Midseason Player Evaluations: Will Johnson

With the Pittsburgh Steelers coming off their bye week and little to talk about in the interim outside of returning players, now would be as good a time as any to take a look back on what’s transpired this season and give out some mid-year player evaluations.

The team as a whole has suffered its ups and downs throughout the season, particularly the bi-polar offense that prefers the comforts of home. Even with all the road struggles, however, the Steelers are ranked seventh in the league in scoring, averaging 26.2 points per game.

On the flip side, the defense has struggled not only with youth and inexperience but also with injuries, en route to posting the 19th-best defense in points allowed, giving up 23.9 points per game, with hopes to start changing that down the home stretch.

Player: Will Johnson, FB/TE

Considering the amount of time that coaches and teammates seem to spending praising him during the offseason, the Steelers certainly don’t utilize the talents of fullback/tight end Will Johnson as much as the praise would suggest.

He has seen five or less snaps in four games this season, and only once played more than 20 snaps in any individual contest. He has surpassed 15 snaps in a game just three times during the team’s first 11 games this year. In fact, he is averaging just 11 snaps per game.

It’s difficult, of course, for him to find a spot on the field with the offense conducting so much of its business out of the 11 and 12 personnel packages, and he primarily only gets a chance to string some snaps together when the Steelers are playing with the lead and running the ball well.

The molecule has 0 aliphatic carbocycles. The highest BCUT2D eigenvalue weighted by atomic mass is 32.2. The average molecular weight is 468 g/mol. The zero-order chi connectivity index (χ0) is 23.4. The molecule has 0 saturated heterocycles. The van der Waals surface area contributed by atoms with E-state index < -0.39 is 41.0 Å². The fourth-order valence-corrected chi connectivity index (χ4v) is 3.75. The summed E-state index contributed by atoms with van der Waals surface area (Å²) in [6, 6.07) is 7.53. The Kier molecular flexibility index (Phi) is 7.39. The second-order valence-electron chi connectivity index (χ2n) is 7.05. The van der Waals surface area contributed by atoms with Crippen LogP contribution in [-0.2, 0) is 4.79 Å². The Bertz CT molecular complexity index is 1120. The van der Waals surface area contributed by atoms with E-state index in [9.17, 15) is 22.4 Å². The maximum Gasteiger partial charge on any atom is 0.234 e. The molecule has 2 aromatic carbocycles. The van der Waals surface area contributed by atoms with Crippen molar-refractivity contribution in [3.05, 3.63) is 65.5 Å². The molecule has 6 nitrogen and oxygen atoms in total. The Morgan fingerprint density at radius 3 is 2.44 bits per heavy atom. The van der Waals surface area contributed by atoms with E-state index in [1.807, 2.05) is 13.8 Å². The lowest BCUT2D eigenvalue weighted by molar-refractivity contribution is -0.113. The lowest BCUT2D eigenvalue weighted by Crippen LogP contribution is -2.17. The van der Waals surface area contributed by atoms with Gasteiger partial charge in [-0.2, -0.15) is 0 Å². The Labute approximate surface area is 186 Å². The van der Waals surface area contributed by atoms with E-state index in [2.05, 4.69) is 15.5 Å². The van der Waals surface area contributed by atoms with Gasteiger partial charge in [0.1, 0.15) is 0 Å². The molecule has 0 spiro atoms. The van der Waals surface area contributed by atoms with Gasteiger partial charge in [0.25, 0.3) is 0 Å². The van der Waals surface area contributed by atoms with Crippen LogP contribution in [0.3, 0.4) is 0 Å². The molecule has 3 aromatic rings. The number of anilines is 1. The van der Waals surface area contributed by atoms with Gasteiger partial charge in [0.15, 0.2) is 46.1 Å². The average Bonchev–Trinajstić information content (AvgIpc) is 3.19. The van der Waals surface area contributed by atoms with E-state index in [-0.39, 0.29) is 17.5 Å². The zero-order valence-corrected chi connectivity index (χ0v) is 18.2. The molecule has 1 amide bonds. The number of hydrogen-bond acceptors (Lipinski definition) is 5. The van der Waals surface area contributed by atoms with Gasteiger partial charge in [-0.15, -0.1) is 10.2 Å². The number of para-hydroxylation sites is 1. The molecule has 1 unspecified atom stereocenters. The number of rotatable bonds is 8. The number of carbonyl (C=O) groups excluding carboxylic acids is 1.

That was the case in Pittsburgh’s last game before the bye week, as Le’Veon Bell rushed for over 200 yards against the Titans, which was just the five time in franchise history that a running back accomplished that feat.

Johnson’s playing time in that game skewed heavily toward the beginning, when they began with six straight carries, and toward the end, when they ran out the clock by constantly feeding Bell.

The majority, perhaps significant majority, of his snaps this season have come from the tight end position, in the rare instances in which the Steelers use three tight ends, as Matt Spaeth absorbs the second tight end snaps.

However, he is typically employed as a lead blocker all the same, pulling, usually along with another player, to carve out a path along either side for Bell. He did this exceptionally well in the previous game, in what was probably the performance of his career.

As a receiver, he has been given limited opportunities, receiving just eight targets. He’s caught five of them, while dropping one of them. Another went for a five-yard loss on a pass that shouldn’t have been thrown. His longest gains of the season have gone for 18 and 12 yards, with most of his targets coming at or behind the line of scrimmage. It always seems to be a hope of the offense to get him more involved, but it never seems to happen.

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